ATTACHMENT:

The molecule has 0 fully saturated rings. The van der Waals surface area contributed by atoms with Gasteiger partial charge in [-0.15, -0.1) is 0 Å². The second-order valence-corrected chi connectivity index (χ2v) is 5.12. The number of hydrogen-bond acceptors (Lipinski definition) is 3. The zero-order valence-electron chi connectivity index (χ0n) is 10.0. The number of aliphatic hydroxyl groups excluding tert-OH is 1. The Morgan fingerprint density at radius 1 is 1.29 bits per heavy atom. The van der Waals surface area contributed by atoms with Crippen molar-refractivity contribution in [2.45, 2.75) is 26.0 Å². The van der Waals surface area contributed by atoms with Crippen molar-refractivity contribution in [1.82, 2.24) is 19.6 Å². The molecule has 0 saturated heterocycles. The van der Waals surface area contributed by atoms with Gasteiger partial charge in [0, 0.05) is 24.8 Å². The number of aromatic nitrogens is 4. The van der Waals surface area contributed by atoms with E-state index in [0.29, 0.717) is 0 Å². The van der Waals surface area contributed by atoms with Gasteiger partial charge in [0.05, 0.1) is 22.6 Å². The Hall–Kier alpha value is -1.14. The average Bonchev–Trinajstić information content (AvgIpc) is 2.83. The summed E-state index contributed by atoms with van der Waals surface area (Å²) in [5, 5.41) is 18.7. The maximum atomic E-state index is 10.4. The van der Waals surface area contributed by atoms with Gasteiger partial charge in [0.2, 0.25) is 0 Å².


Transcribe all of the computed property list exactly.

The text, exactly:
The molecule has 0 fully saturated rings. The van der Waals surface area contributed by atoms with Gasteiger partial charge in [-0.15, -0.1) is 0 Å². The second-order valence-corrected chi connectivity index (χ2v) is 5.12. The number of hydrogen-bond acceptors (Lipinski definition) is 3. The zero-order valence-electron chi connectivity index (χ0n) is 10.0. The number of aliphatic hydroxyl groups excluding tert-OH is 1. The Morgan fingerprint density at radius 1 is 1.29 bits per heavy atom. The van der Waals surface area contributed by atoms with Crippen molar-refractivity contribution in [2.45, 2.75) is 26.0 Å². The van der Waals surface area contributed by atoms with Crippen molar-refractivity contribution in [1.82, 2.24) is 19.6 Å². The molecule has 0 saturated heterocycles. The van der Waals surface area contributed by atoms with Gasteiger partial charge in [0, 0.05) is 24.8 Å². The number of aromatic nitrogens is 4. The van der Waals surface area contributed by atoms with E-state index in [0.29, 0.717) is 0 Å². The van der Waals surface area contributed by atoms with Gasteiger partial charge in [0.05, 0.1) is 22.6 Å². The Hall–Kier alpha value is -1.14. The average Bonchev–Trinajstić information content (AvgIpc) is 2.83. The summed E-state index contributed by atoms with van der Waals surface area (Å²) in [5, 5.41) is 18.7. The maximum atomic E-state index is 10.4. The van der Waals surface area contributed by atoms with Gasteiger partial charge in [0.2, 0.25) is 0 Å².